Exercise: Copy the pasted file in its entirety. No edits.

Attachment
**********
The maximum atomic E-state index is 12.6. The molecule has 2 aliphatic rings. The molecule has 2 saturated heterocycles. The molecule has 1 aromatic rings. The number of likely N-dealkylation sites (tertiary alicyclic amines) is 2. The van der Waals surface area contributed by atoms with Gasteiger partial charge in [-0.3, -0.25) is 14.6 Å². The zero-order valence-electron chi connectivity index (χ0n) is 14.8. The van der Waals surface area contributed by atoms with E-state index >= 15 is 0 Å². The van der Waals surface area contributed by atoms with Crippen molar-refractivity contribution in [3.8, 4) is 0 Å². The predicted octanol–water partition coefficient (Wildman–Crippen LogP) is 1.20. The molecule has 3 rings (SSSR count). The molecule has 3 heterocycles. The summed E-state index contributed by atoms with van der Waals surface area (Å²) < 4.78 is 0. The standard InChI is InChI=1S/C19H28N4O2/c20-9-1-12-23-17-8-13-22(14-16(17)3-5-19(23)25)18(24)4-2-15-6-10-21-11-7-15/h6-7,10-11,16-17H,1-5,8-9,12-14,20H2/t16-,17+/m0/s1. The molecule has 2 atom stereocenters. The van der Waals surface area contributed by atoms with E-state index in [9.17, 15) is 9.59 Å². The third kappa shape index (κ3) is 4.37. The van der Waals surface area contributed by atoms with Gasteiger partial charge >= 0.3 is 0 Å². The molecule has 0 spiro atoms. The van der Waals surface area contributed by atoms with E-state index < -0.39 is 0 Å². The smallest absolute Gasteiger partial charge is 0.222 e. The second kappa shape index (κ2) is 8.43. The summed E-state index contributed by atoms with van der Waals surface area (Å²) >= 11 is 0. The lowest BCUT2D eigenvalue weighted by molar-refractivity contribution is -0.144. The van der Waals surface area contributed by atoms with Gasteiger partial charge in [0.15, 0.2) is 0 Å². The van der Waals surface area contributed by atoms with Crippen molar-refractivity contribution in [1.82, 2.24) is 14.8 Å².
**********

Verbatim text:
The maximum atomic E-state index is 12.6. The molecule has 2 aliphatic rings. The molecule has 2 saturated heterocycles. The molecule has 1 aromatic rings. The number of likely N-dealkylation sites (tertiary alicyclic amines) is 2. The van der Waals surface area contributed by atoms with Gasteiger partial charge in [-0.3, -0.25) is 14.6 Å². The zero-order valence-electron chi connectivity index (χ0n) is 14.8. The van der Waals surface area contributed by atoms with E-state index >= 15 is 0 Å². The van der Waals surface area contributed by atoms with Crippen molar-refractivity contribution in [3.8, 4) is 0 Å². The predicted octanol–water partition coefficient (Wildman–Crippen LogP) is 1.20. The molecule has 3 rings (SSSR count). The molecule has 3 heterocycles. The summed E-state index contributed by atoms with van der Waals surface area (Å²) < 4.78 is 0. The standard InChI is InChI=1S/C19H28N4O2/c20-9-1-12-23-17-8-13-22(14-16(17)3-5-19(23)25)18(24)4-2-15-6-10-21-11-7-15/h6-7,10-11,16-17H,1-5,8-9,12-14,20H2/t16-,17+/m0/s1. The molecule has 2 atom stereocenters. The van der Waals surface area contributed by atoms with E-state index in [9.17, 15) is 9.59 Å². The third kappa shape index (κ3) is 4.37. The van der Waals surface area contributed by atoms with Gasteiger partial charge >= 0.3 is 0 Å². The molecule has 0 spiro atoms. The van der Waals surface area contributed by atoms with E-state index < -0.39 is 0 Å². The smallest absolute Gasteiger partial charge is 0.222 e. The second kappa shape index (κ2) is 8.43. The summed E-state index contributed by atoms with van der Waals surface area (Å²) >= 11 is 0. The lowest BCUT2D eigenvalue weighted by molar-refractivity contribution is -0.144. The van der Waals surface area contributed by atoms with Gasteiger partial charge in [0.15, 0.2) is 0 Å². The van der Waals surface area contributed by atoms with Crippen molar-refractivity contribution in [1.82, 2.24) is 14.8 Å².